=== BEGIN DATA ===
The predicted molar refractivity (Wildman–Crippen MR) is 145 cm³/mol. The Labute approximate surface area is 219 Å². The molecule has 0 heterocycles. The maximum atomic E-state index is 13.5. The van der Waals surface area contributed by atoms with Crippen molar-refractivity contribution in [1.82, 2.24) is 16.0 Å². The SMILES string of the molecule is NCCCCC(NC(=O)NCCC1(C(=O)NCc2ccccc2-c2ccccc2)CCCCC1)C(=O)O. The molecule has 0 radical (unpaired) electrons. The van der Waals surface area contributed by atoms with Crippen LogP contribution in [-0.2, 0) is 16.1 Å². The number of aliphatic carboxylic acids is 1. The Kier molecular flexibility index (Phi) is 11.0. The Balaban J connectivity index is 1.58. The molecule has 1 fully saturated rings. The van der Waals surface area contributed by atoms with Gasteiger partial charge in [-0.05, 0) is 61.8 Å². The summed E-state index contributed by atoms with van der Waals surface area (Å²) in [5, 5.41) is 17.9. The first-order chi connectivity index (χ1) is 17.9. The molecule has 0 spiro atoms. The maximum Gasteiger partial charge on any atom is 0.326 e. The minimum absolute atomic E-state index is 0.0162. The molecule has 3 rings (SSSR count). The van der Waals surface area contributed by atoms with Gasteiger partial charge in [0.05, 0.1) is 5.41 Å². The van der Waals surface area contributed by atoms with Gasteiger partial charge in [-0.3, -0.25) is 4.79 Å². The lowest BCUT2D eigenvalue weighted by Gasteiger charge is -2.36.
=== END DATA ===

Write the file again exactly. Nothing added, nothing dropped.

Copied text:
The predicted molar refractivity (Wildman–Crippen MR) is 145 cm³/mol. The Labute approximate surface area is 219 Å². The molecule has 0 heterocycles. The maximum atomic E-state index is 13.5. The van der Waals surface area contributed by atoms with Crippen molar-refractivity contribution in [1.82, 2.24) is 16.0 Å². The SMILES string of the molecule is NCCCCC(NC(=O)NCCC1(C(=O)NCc2ccccc2-c2ccccc2)CCCCC1)C(=O)O. The molecule has 0 radical (unpaired) electrons. The van der Waals surface area contributed by atoms with Crippen LogP contribution in [-0.2, 0) is 16.1 Å². The number of aliphatic carboxylic acids is 1. The Kier molecular flexibility index (Phi) is 11.0. The Balaban J connectivity index is 1.58. The molecule has 1 fully saturated rings. The van der Waals surface area contributed by atoms with Gasteiger partial charge in [-0.05, 0) is 61.8 Å². The summed E-state index contributed by atoms with van der Waals surface area (Å²) in [5, 5.41) is 17.9. The first-order chi connectivity index (χ1) is 17.9. The molecule has 0 spiro atoms. The maximum Gasteiger partial charge on any atom is 0.326 e. The minimum absolute atomic E-state index is 0.0162. The molecule has 3 rings (SSSR count). The van der Waals surface area contributed by atoms with Gasteiger partial charge in [0.05, 0.1) is 5.41 Å². The van der Waals surface area contributed by atoms with Gasteiger partial charge in [-0.3, -0.25) is 4.79 Å². The lowest BCUT2D eigenvalue weighted by Gasteiger charge is -2.36.